Last year I took on the role of the Student Learning Technologist (SLT) for my cohort. The core task for myself and the other Technologists is to promote, encourage and support students at the RVC in the use of technology in our studies and improve digital literacy. As part of this we:
- Ensure lecture recordings via Echo360 for our cohort are published to a good standard.
- Assist staff where necessary to improve the quality of these lectures or provided materials.
- Monitor and maintain RVC Learn (our Moodle site) for our cohort and provide any assistance needed.
- Feedback and communicate with the eMedia Unit (http://www.rvc.ac.uk/emedia) any issues with these systems.
We see, hear and discuss things that might otherwise go ‘off-the-record’. We are able to feed this back to relevant staff before it become mission critical and can start looking to implement the right things at the right times.
For example, in 2015 the RVC decided to switch all first year courses at the RVC to a paperless handouts system for environmental and other reasons. In response, my role during the first half of the term included assisting students transitioning to paperless, enhancing digital literacy and providing help with paperless annotation tools and cloud syncing to get them settled as quickly as possible. I am happy to report that this has been a success thanks to the hard work of myself, the other SLTs and my colleagues within eMedia.
Ground work has to be done to ensure we know exactly what to add, change or remove in this new digitally literate curriculum. How do you find out what students are doing well or struggling with? Heaven forbid, perhaps an email survey? We students are (mostly) lazy. Unless there’s an incentive or something is very seriously wrong, we probably won’t do it. Broadly speaking, we don’t make the connection that this is crucial to our future education.
I also see my role as SLT including being a contributor new ideas as to how students can use our existing technology in better ways based on our ‘ground work’. One example is the project I have undertaken for development of a Microsoft HoloLens/Windows app that would be accessible on all form-factors to assist students in their anatomy education outside of the classroom. You can read the proposal (and vote to signal your interest to Microsoft) at http://is.gd/AnatomyAug.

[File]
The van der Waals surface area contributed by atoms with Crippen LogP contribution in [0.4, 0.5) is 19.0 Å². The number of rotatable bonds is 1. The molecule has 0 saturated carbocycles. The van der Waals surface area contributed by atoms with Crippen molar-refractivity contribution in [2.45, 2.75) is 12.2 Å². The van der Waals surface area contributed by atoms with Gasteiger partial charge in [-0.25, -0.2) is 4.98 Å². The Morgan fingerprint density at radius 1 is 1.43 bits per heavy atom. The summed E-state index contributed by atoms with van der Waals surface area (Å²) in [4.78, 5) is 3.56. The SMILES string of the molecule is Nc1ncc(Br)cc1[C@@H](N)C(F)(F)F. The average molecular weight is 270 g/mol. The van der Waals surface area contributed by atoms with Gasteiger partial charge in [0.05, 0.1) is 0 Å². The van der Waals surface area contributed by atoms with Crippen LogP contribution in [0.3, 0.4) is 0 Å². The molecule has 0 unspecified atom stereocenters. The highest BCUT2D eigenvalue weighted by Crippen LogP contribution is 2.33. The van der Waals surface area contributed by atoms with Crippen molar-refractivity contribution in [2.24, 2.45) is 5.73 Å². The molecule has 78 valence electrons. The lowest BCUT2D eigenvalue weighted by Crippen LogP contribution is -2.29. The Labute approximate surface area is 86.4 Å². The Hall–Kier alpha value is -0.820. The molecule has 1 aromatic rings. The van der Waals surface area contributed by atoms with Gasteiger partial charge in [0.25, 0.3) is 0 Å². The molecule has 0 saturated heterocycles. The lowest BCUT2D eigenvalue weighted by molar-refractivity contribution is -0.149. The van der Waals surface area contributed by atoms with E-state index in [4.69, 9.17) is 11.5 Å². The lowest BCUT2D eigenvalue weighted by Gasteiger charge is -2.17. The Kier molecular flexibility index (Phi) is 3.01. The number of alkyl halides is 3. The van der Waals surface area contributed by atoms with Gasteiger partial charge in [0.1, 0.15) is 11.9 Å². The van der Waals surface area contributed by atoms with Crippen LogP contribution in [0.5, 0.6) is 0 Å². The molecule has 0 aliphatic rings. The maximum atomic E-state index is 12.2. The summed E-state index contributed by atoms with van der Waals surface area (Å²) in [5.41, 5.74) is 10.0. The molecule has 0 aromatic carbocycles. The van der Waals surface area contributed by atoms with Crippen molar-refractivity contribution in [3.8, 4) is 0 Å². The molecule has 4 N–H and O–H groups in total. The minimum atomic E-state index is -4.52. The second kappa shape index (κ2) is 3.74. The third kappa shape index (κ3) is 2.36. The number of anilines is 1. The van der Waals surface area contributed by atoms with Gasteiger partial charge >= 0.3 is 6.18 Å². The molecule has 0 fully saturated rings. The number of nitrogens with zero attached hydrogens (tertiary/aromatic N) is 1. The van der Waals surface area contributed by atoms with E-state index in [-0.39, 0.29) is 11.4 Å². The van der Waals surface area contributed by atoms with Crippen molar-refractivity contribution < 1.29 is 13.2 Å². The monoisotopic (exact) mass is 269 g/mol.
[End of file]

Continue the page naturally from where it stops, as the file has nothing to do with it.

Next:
I bounce ideas about, not because I’m paid or that it’s indirectly part of my job. I do it because it’s better to share and discuss them than never see where they lead. An idea cultivated on one day could be implemented in a few months versus a few years if it is brought to the attention of the relevant people sooner.
The SLT programme is much more than a group of eager students wanting to help out and get paid for it. It’s a mechanism by which we can find out what the best path to go down is and start thinking about how to do it before it becomes detrimental to the student experience and digital literacy. We can plan to do the right thing so it’s less expensive and less time consuming than doing the wrong thing.
It was good to see that Jisc has also been promoting digital literacy more widely to students and staff around the UK. I was fortunate enough to meet some of the Jisc digital student experience project team at a London Digital Student Meet Up (LDSM) at the RVC. I have been particularly impressed by their Digital Student Experience Tracker and that there is a commitment to fund student innovation through the Summer of Student Innovation (SOSI) which I feel is important in trying to gather interest and engagement.
In conclusion, I believe that the best people to support and inspire our students to become more digitally literate are other students!